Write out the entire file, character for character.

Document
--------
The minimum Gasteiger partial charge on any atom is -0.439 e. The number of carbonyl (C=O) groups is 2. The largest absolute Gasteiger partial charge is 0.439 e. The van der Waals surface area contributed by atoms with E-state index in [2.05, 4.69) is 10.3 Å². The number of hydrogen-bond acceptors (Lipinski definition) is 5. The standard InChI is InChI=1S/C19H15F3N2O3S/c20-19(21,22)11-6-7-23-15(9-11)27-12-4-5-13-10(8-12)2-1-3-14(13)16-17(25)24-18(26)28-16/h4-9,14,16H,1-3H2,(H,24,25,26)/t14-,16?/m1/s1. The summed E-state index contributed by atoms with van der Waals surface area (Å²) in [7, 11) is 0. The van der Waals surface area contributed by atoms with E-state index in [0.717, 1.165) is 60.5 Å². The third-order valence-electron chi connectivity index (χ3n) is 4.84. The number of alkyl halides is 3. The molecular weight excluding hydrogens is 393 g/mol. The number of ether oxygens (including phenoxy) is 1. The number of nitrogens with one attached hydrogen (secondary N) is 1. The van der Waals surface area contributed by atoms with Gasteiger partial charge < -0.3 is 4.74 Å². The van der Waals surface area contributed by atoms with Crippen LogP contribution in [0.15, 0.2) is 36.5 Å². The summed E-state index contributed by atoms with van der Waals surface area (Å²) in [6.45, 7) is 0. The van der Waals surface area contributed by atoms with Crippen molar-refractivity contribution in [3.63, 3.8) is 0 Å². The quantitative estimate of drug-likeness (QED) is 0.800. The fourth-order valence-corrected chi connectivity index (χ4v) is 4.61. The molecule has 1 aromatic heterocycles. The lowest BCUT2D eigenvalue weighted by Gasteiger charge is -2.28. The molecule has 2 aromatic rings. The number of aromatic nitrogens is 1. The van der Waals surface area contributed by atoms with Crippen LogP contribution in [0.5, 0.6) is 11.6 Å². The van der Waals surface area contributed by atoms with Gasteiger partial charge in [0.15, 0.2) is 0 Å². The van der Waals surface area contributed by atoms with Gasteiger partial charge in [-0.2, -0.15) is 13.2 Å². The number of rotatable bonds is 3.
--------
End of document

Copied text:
The minimum Gasteiger partial charge on any atom is -0.439 e. The number of carbonyl (C=O) groups is 2. The largest absolute Gasteiger partial charge is 0.439 e. The van der Waals surface area contributed by atoms with E-state index in [2.05, 4.69) is 10.3 Å². The number of hydrogen-bond acceptors (Lipinski definition) is 5. The standard InChI is InChI=1S/C19H15F3N2O3S/c20-19(21,22)11-6-7-23-15(9-11)27-12-4-5-13-10(8-12)2-1-3-14(13)16-17(25)24-18(26)28-16/h4-9,14,16H,1-3H2,(H,24,25,26)/t14-,16?/m1/s1. The summed E-state index contributed by atoms with van der Waals surface area (Å²) in [7, 11) is 0. The van der Waals surface area contributed by atoms with E-state index in [0.717, 1.165) is 60.5 Å². The third-order valence-electron chi connectivity index (χ3n) is 4.84. The number of alkyl halides is 3. The molecular weight excluding hydrogens is 393 g/mol. The number of ether oxygens (including phenoxy) is 1. The number of nitrogens with one attached hydrogen (secondary N) is 1. The van der Waals surface area contributed by atoms with Gasteiger partial charge < -0.3 is 4.74 Å². The van der Waals surface area contributed by atoms with Crippen LogP contribution in [0.15, 0.2) is 36.5 Å². The summed E-state index contributed by atoms with van der Waals surface area (Å²) in [6.45, 7) is 0. The van der Waals surface area contributed by atoms with Crippen molar-refractivity contribution in [3.63, 3.8) is 0 Å². The quantitative estimate of drug-likeness (QED) is 0.800. The fourth-order valence-corrected chi connectivity index (χ4v) is 4.61. The molecule has 1 aromatic heterocycles. The lowest BCUT2D eigenvalue weighted by Gasteiger charge is -2.28. The molecule has 2 aromatic rings. The number of aromatic nitrogens is 1. The van der Waals surface area contributed by atoms with Crippen LogP contribution in [0.5, 0.6) is 11.6 Å². The van der Waals surface area contributed by atoms with Gasteiger partial charge in [0.15, 0.2) is 0 Å². The van der Waals surface area contributed by atoms with Gasteiger partial charge in [-0.2, -0.15) is 13.2 Å². The number of rotatable bonds is 3.